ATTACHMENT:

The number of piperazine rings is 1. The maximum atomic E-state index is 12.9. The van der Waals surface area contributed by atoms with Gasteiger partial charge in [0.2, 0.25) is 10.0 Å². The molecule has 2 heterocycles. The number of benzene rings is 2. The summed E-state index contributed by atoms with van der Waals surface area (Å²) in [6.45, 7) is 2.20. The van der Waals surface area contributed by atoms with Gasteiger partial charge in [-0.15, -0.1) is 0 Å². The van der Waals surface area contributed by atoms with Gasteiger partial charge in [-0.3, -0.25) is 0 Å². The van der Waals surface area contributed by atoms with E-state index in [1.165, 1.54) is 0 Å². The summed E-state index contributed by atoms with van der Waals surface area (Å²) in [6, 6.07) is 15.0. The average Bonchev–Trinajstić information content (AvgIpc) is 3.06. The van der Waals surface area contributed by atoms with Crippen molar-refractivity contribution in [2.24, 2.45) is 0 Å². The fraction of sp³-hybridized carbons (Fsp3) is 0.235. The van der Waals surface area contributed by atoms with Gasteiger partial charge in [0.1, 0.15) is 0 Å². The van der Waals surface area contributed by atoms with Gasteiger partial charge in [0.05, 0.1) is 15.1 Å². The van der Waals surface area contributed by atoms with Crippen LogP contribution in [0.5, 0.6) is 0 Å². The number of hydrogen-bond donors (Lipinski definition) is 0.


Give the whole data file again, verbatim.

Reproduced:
The number of piperazine rings is 1. The maximum atomic E-state index is 12.9. The van der Waals surface area contributed by atoms with Gasteiger partial charge in [0.2, 0.25) is 10.0 Å². The molecule has 2 heterocycles. The number of benzene rings is 2. The summed E-state index contributed by atoms with van der Waals surface area (Å²) in [6.45, 7) is 2.20. The van der Waals surface area contributed by atoms with Gasteiger partial charge in [-0.15, -0.1) is 0 Å². The van der Waals surface area contributed by atoms with Gasteiger partial charge in [-0.3, -0.25) is 0 Å². The van der Waals surface area contributed by atoms with E-state index in [1.165, 1.54) is 0 Å². The summed E-state index contributed by atoms with van der Waals surface area (Å²) in [6, 6.07) is 15.0. The average Bonchev–Trinajstić information content (AvgIpc) is 3.06. The van der Waals surface area contributed by atoms with Crippen molar-refractivity contribution in [2.24, 2.45) is 0 Å². The fraction of sp³-hybridized carbons (Fsp3) is 0.235. The van der Waals surface area contributed by atoms with Gasteiger partial charge in [0.1, 0.15) is 0 Å². The van der Waals surface area contributed by atoms with Gasteiger partial charge in [0.05, 0.1) is 15.1 Å². The van der Waals surface area contributed by atoms with Crippen LogP contribution in [0.5, 0.6) is 0 Å². The number of hydrogen-bond donors (Lipinski definition) is 0.